Your kidneys help retain the appropriate amount of fluid while eliminating waste from your body. They also contribute to the production of red blood cells and release hormones that regulate blood pressure. Thus, it’s crucial to know what allergy medicine is safe for kidney disease if you have both conditions.
Prescription and over-the-counter medications can accumulate in your blood when your kidneys aren’t functioning as they should. These could endanger other parts of your body or further harm your kidneys.
As a result, patients with chronic kidney disease (CKD) should learn which treatments are appropriate for them and which are not.¹
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Chronic kidney disease, commonly known as chronic kidney failure, is characterized by a progressive loss of kidney function. Your kidneys eliminate wastes and excess fluids from your blood via urine.
Around 37 million Americans are affected by kidney disease. When chronic kidney disease first develops, you may not have many signs or symptoms. It may go unnoticed until it’s pretty advanced.²
Advanced chronic kidney disease can lead to dangerously high fluid, electrolytes, and wastes in your body. This means the kidneys’ function will have to be done through dialysis. It is a treatment that uses a machine to filter and purify the blood. Although it cannot reverse kidney disease, it can extend your life.
If kidney damage proceeds slowly, signs and symptoms of chronic kidney disease emerge over time. Kidney failure can result in an accumulation of fluid or waste and electrolyte imbalances.
Depending on the severity, kidney function loss might result in the following signs and symptoms:
Swelling in the hands, legs, or feet
Itchy and dry skin
Shortness of breath due to fluid accumulation in the lungs
Foamy urine or blood in the urine
If fluid accumulates around the heart’s lining, it may cause chest pain
Hypertension, or difficult-to-control high blood pressure
Kidney disease symptoms are frequently nonspecific. This means that they can be caused by other illnesses as well. Because your kidneys can compensate for reduced function, you may not notice any symptoms until permanent damage has occurred.
The most prevalent causes of chronic kidney disease are diabetes and high blood pressure. The filters in your kidneys may be harmed by excessive glucose, often known as sugar.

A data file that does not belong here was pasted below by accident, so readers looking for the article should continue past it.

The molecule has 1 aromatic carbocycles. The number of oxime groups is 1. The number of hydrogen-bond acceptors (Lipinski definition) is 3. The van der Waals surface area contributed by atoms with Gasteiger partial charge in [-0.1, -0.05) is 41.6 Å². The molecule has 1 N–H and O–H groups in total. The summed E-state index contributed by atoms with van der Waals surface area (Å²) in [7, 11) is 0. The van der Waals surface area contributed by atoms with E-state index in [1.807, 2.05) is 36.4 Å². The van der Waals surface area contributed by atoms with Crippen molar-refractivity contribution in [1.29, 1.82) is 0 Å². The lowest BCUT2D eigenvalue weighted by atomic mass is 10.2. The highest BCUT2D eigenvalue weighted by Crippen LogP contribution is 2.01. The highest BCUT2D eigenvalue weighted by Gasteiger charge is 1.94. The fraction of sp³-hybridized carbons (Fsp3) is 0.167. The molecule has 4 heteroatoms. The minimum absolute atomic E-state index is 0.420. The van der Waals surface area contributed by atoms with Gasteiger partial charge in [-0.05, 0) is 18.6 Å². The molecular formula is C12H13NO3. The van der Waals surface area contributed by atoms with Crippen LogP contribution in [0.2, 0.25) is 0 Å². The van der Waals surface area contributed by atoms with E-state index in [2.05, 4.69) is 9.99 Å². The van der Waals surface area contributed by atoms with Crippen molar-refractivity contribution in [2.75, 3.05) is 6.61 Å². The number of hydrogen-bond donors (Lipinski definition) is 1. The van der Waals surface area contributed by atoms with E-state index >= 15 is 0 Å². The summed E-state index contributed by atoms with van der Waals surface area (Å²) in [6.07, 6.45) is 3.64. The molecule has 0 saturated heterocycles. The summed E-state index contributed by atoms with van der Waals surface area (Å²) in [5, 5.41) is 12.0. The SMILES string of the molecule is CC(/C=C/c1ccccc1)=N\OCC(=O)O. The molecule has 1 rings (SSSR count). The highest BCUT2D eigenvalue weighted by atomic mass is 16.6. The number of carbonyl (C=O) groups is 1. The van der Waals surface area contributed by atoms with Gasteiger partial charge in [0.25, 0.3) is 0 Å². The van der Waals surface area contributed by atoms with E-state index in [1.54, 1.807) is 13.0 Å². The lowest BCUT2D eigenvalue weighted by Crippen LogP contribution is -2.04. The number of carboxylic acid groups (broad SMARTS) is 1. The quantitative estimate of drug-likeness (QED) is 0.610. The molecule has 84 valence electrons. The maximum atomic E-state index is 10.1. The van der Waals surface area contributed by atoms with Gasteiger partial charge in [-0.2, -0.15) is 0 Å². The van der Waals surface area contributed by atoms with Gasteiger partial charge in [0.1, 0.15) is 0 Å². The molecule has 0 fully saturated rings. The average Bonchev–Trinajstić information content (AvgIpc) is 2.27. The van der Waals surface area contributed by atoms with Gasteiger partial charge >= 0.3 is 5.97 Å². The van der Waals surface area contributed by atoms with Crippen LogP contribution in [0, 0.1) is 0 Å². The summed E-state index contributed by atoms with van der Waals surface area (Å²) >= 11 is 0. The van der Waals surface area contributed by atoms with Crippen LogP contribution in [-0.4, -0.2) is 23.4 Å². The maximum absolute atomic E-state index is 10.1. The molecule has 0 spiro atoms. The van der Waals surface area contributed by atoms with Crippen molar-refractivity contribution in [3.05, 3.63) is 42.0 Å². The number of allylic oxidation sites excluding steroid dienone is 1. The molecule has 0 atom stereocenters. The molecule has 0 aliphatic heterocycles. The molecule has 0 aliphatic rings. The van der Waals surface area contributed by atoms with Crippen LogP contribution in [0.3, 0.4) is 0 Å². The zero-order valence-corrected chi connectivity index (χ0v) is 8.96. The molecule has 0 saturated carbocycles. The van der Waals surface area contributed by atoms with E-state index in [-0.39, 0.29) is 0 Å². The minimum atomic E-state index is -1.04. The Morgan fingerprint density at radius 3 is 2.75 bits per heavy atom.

When your blood sugar level is consistently high, your kidneys may suffer extensive damage over time, making it difficult to filter waste products and surplus fluid from your blood effectively. The medical name for kidney damage brought on by diabetes is diabetic kidney disease.
Kidney blood arteries can also be damaged by high blood pressure, affecting how well the kidneys function. If the blood vessels in your kidneys are damaged, your kidneys may be unable to eliminate wastes and excess fluid from your body effectively. A dangerous cycle may then be created by extra fluid in the blood vessels, further increasing blood pressure.
The risk of kidney impairment is determined by your health and the medicines you take.
Every medicine you take goes through your kidneys. If the medication is not taken as prescribed by your doctor, or if it is an illicit substance, it may harm your kidneys.
Nephrotoxic medications refer to drugs that can harm the kidneys. These medications can cause direct kidney injury. Some of these drugs negatively affect renal function, while others might cause acute kidney damage.³
An overreaction of the immune system causes allergies. The immune system defends the body against pathogens like viruses and bacteria that can lead to sickness. If you have allergies, your immune system reacts to an innocuous substance as if it were hazardous.
There are numerous forms of allergy medication, including pills, liquids, inhalers, nasal sprays, eyedrops, skin creams, and needles (injections). Some are available without a prescription, while others require one. These allergy medications include corticosteroids, combination medicines, decongestants, antihistamines, and others.
Many people ignore the dangers and adverse effects of medications, particularly if they don’t feel it applies to them. You might only be aware, for example, that some medications can harm your kidneys and other organs if you know how your kidneys are functioning.